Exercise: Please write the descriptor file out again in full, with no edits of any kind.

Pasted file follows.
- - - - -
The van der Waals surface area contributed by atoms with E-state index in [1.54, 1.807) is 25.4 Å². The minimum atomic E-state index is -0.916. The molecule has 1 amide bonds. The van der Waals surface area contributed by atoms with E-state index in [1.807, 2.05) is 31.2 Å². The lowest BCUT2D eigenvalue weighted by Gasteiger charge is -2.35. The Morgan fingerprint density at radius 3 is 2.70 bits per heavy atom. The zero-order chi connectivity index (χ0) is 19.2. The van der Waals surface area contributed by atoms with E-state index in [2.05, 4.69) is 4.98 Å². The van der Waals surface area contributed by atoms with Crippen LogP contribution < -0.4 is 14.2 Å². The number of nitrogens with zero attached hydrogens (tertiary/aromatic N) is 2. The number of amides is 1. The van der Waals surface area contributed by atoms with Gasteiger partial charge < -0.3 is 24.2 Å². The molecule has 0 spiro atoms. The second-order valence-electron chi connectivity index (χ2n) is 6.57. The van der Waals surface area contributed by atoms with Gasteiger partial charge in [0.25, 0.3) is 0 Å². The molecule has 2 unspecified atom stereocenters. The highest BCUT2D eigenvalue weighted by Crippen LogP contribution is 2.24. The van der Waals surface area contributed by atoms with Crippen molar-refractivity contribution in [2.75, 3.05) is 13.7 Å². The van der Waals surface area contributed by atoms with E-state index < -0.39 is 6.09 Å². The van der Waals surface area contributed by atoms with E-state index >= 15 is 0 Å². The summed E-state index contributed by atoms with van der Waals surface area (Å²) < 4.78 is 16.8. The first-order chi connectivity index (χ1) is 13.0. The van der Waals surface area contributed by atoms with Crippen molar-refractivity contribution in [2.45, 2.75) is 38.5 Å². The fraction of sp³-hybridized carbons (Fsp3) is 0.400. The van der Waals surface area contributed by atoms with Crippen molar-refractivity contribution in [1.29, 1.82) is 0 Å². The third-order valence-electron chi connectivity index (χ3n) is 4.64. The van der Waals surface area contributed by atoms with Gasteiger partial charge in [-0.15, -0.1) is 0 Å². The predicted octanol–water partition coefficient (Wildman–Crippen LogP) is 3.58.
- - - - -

The van der Waals surface area contributed by atoms with E-state index in [1.54, 1.807) is 25.4 Å². The minimum atomic E-state index is -0.916. The molecule has 1 amide bonds. The van der Waals surface area contributed by atoms with E-state index in [1.807, 2.05) is 31.2 Å². The lowest BCUT2D eigenvalue weighted by Gasteiger charge is -2.35. The Morgan fingerprint density at radius 3 is 2.70 bits per heavy atom. The zero-order chi connectivity index (χ0) is 19.2. The van der Waals surface area contributed by atoms with E-state index in [2.05, 4.69) is 4.98 Å². The van der Waals surface area contributed by atoms with Crippen LogP contribution < -0.4 is 14.2 Å². The number of nitrogens with zero attached hydrogens (tertiary/aromatic N) is 2. The number of amides is 1. The van der Waals surface area contributed by atoms with Gasteiger partial charge < -0.3 is 24.2 Å². The molecule has 0 spiro atoms. The second-order valence-electron chi connectivity index (χ2n) is 6.57. The van der Waals surface area contributed by atoms with Gasteiger partial charge in [0.25, 0.3) is 0 Å². The molecule has 2 unspecified atom stereocenters. The highest BCUT2D eigenvalue weighted by Crippen LogP contribution is 2.24. The van der Waals surface area contributed by atoms with Crippen molar-refractivity contribution in [2.75, 3.05) is 13.7 Å². The van der Waals surface area contributed by atoms with E-state index < -0.39 is 6.09 Å². The van der Waals surface area contributed by atoms with E-state index >= 15 is 0 Å². The summed E-state index contributed by atoms with van der Waals surface area (Å²) < 4.78 is 16.8. The first-order chi connectivity index (χ1) is 13.0. The van der Waals surface area contributed by atoms with Crippen molar-refractivity contribution in [2.45, 2.75) is 38.5 Å². The fraction of sp³-hybridized carbons (Fsp3) is 0.400. The van der Waals surface area contributed by atoms with Crippen molar-refractivity contribution in [1.29, 1.82) is 0 Å². The third-order valence-electron chi connectivity index (χ3n) is 4.64. The van der Waals surface area contributed by atoms with Gasteiger partial charge in [-0.15, -0.1) is 0 Å². The predicted octanol–water partition coefficient (Wildman–Crippen LogP) is 3.58.